The Values, Principles, and Practices of Agile Results

The backbone of Agile Results is the values, the principles, and the practices.   To make Agile Results easy to adopt, and easy to customize, I based it on a small set of core principles, patterns, and practice.  The beauty of principles is that, because it’s not a bunch of rules, you can simply implement the principle, in a way that works for you, in your specific context.

I had been pointing people to the chapter on Agile Results Values, Principles, and Practices, but I wanted more focus.  Now I have a specific page for each, and you can easily get each page from the sidebar on Getting

One thing I’ve learned during my Microsoft adventures is that it is a lot easier to share a system if you organize it using values, principles, and practices.  

The values help shape what’s important and identify some of the big decisions or considerations.  For example, Approach over Results is one of the values.  The idea is that you can’t control your results. But, you can control your attitude, actions, and response. And, you can use your results as a gauge and for feedback.

The principles help shape the practices and the mindset.    For example, one of the principles is Continuous Learning.   The idea behind Continuous Learning is that as you change and as things change around you, use your learning to improve your results. 

The practices are the actual methods or techniques that you do.   For example, one of the core practices in Agile Results is Monday Vision, Daily Outcomes, Friday Reflection.   The idea behind this practice is that you use your week as a rhythm for results.  On Mondays, you identify three wins you want for that week.  Each day, you identify three wins you want for that day.  On Fridays, you identify three things going well, and three things to improve.  Your learnings and insights here then feed into the next week.  It’s a path of continuous improvement.

Although it’s not called out explicitly, simplicity was a focus throughout building Agile Results.  In fact, my favorite tag line in the halls for explaining Agile Results is that it’s …

“A simple system for meaningful results.”

The idea that it is a system is important.  The idea that it is agile or flexible is key.  And the idea that rather than just focus on getting things done, you are focused on meaningful results is another crucial key.  The emphasis on meaningful results helps you focus, scope, and prioritize … and flow more significant value to yourself and others.  This focus on meaning also helps provide motivation and drive from the inside out.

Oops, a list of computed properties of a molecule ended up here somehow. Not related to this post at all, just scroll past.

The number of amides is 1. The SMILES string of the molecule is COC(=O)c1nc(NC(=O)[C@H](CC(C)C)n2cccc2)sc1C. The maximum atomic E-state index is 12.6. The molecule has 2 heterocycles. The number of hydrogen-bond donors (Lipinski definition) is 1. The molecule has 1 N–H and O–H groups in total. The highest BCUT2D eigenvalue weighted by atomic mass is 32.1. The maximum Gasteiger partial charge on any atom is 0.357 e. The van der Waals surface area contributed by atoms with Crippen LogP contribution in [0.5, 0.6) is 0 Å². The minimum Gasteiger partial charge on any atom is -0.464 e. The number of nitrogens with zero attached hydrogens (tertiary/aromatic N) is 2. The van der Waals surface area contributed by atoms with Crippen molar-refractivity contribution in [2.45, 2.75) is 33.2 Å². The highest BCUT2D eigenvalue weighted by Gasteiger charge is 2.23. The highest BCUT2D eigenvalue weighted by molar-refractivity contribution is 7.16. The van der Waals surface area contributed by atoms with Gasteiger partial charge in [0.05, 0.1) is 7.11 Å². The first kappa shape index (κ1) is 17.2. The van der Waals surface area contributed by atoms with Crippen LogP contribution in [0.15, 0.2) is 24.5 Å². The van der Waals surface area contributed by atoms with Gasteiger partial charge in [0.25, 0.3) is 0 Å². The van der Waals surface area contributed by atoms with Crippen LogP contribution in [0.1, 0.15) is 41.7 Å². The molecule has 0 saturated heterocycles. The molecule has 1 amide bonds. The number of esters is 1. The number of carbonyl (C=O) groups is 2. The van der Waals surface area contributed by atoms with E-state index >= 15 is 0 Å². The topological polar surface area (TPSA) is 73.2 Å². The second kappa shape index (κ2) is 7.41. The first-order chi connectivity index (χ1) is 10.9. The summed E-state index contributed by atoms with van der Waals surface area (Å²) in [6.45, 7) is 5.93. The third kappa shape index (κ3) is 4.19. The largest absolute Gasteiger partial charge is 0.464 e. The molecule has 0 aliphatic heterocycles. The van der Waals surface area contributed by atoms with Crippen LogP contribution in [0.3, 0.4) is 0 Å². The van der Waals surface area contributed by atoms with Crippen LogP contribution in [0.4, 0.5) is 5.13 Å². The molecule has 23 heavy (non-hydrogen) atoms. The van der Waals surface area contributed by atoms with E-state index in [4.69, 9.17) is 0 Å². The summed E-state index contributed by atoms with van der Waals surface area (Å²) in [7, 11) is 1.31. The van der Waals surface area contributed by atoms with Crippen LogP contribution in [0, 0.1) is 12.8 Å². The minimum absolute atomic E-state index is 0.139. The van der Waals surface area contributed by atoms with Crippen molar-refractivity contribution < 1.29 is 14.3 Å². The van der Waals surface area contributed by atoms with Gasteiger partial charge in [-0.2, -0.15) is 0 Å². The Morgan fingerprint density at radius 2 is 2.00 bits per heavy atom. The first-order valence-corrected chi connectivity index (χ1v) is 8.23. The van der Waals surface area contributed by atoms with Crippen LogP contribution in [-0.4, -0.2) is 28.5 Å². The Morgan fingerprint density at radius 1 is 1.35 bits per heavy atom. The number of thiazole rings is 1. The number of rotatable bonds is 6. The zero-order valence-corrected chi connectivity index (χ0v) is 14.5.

The more you study the system, the more the ideas unfold.  There is a lot of elegance baked into the system.  It’s a synthesis of many concepts that play well together, and the elegance is how the integration works, simply by adopting Agile Results.  When you perform the practices, you automatically take advantage of many of the proven practices we have learned around thinking, feeling, and taking action.

It helps you make the most of what you’ve got, without you having to get mired in the details of how it works.

Best of all, it’s a system that scales up and down … whether you are  leading teams or simply focused on your personal results.  After all, the sub-title for the book, Getting Results the Agile Way, is:

“A Personal Results System for Work and Life”

That’s ultimately what it is … a system for helping you drive your best results in work and life in a way that helps you flourish based on timeless principles, patterns, and practices for effectiveness.

Comments (2)

  1. Kevin Dan says:

    As for Monday Vision, Daily Outcomes, Friday Reflection, I was wondering why not Sunday Reflection, your system/sharing is for whole life improvement, not only for work 🙂

    Don't get me wrong, your idea/system is great no matter what the terms are.

  2. J.D. Meier says:

    @ Kevin — Good question.

    The beauty of the pattern is it's flexible and easy to choose alternate days (for example, I tend to do my Monday Vision on Sunday night.)

    That said, I optimized around the Monday and Friday for two reasons:

    1.  I wanted weekends to be white space.

    2.  I wanted people to feel good on Fridays about what they accomplished before hitting the weekend … a way to cap the week, and feel good whether yourself or with your team about a week of results.

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